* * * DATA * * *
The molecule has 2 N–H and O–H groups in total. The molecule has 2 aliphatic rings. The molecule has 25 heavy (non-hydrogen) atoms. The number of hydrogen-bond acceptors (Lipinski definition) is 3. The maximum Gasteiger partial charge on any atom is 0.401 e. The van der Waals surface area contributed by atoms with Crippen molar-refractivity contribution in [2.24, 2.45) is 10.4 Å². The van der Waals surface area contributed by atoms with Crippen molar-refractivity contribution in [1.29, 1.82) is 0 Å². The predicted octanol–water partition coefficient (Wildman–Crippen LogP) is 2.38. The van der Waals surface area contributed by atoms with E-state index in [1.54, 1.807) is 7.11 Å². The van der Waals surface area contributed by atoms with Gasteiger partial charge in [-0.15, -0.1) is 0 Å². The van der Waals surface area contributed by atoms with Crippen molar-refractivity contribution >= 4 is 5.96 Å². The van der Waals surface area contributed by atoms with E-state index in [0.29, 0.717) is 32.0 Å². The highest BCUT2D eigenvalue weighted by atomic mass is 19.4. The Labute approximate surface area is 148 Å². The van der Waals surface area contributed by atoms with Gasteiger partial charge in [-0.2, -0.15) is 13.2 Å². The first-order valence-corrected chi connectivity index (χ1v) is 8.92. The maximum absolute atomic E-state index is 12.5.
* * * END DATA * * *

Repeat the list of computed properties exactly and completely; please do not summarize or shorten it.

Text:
The molecule has 2 N–H and O–H groups in total. The molecule has 2 aliphatic rings. The molecule has 25 heavy (non-hydrogen) atoms. The number of hydrogen-bond acceptors (Lipinski definition) is 3. The maximum Gasteiger partial charge on any atom is 0.401 e. The van der Waals surface area contributed by atoms with Crippen molar-refractivity contribution in [2.24, 2.45) is 10.4 Å². The van der Waals surface area contributed by atoms with Crippen molar-refractivity contribution in [1.29, 1.82) is 0 Å². The predicted octanol–water partition coefficient (Wildman–Crippen LogP) is 2.38. The van der Waals surface area contributed by atoms with E-state index in [1.54, 1.807) is 7.11 Å². The van der Waals surface area contributed by atoms with Gasteiger partial charge in [-0.15, -0.1) is 0 Å². The van der Waals surface area contributed by atoms with Crippen molar-refractivity contribution >= 4 is 5.96 Å². The van der Waals surface area contributed by atoms with E-state index in [0.29, 0.717) is 32.0 Å². The highest BCUT2D eigenvalue weighted by atomic mass is 19.4. The Labute approximate surface area is 148 Å². The van der Waals surface area contributed by atoms with Gasteiger partial charge in [-0.2, -0.15) is 13.2 Å². The first-order valence-corrected chi connectivity index (χ1v) is 8.92. The maximum absolute atomic E-state index is 12.5.